The Department of Health announced 2,245 new infections of the coronavirus on Wednesday—the highest daily increase since November 8 last year—bringing the Philippines’ COVID-19 tally to 518,407.
Baguio City and Cebu City had the highest number of new cases at 121 each, followed by Davao City with 102, Quezon City with 87, and Pangasinan with 81.
Total recoveries logged at 475,542 after 140 more patients recovered from the respiratory disease, the DOH said.
The death toll climbed to 10,481 with 95 new fatalities. There are also 32,384 active cases undergoing treatment or quarantine.
Filipinos infected with the more infectious United Kingdom (UK) variant of the coronavirus remained at 17 on Wednesday, with 12 clustered in Bontoc, Mountain Province.
The other UK variant cases are residents of Quezon City, Jaro in Iloilo City, Binangonan in Rizal, Calamba in Laguna, and La Trinidad in Benguet.
Masks, shields enough
The Department of Health said it would look into whether or not wearing two face masks at a time would be more effective in avoiding COVID-19, with the new and more transmissible variant now in the country.
This, after double masking was recommended by United States’ top infectious disease expert Dr. Anthony Fauci, who said it was “common sense” that having an added layer of physical covering can prevent respiratory droplets from spreading.
Health Undersecretary Maria Rosario Vergeire pointed out that Filipinos had been using additional protection.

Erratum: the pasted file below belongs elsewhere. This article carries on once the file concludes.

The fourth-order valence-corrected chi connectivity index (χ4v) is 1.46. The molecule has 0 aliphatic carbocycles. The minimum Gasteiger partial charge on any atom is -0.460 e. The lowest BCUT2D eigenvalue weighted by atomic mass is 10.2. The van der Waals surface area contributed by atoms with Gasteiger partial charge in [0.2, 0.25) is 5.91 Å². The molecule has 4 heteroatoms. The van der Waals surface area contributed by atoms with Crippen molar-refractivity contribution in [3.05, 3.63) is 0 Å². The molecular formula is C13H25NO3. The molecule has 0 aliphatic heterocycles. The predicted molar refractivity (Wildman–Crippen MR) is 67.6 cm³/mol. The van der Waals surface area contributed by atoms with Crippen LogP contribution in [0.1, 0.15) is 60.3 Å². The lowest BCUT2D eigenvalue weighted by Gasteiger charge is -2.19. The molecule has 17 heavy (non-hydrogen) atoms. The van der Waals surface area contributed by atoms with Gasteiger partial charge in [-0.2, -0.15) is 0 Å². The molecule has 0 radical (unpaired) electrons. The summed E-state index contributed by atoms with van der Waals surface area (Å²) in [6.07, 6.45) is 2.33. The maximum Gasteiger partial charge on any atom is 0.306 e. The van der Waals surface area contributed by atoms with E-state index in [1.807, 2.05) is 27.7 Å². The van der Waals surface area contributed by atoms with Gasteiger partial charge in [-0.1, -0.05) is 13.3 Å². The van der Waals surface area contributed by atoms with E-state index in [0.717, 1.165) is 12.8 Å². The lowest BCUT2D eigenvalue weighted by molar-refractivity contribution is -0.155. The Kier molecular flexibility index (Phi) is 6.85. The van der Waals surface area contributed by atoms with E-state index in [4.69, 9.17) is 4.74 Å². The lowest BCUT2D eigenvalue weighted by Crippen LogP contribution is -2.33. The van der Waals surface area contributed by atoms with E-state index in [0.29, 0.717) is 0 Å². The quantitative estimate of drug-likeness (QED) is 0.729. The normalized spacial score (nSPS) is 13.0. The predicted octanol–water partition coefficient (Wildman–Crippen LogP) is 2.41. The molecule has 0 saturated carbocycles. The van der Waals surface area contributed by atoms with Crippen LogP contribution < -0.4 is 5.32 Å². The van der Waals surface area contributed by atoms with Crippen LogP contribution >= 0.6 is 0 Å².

“Because we think that wearing one mask and then a face shield is enough to be protected. We can see that from the time we implemented the mask and the face shield, our cases have not ballooned. Although cases have increased, it’s still manageable.),” Vergeire said during a Laging Handa briefing.
Test for travelers
The DOH has recommended fifth day screening as a second test for travelers after several contacts of the country’s first patient with the new COVID-19 variant tested positive for the disease, days after they tested negative upon arrival in Manila.
The IATF resolution has a “colatilla” that if travelers feel unwell or are under “high suspicion” of having COVID-19, they will be tested upon arrival, she said.
“What we need to understand is our principle of isolation first. As long as we isolate them, even though they are positive, we are assured that the disease is confined to that room and will not spread,” said Vergeire.
The resolution states that during quarantine, there will be no “cavorting” among travelers, and that they will stay in separate rooms, she said.
Nationwide saliva test
Philippine Red Cross chairman Senator Richard Gordon has disclosed they are targeting a nationwide roll out by February 1 of the saliva RT-PCR test that DOH approved last week.
Following the DOH’s approval of the use of saliva as an alternative specimen to the nasopharyngeal swab for RT-PCR testing in PRC’s laboratories, the PRC officially launched the new system last Monday.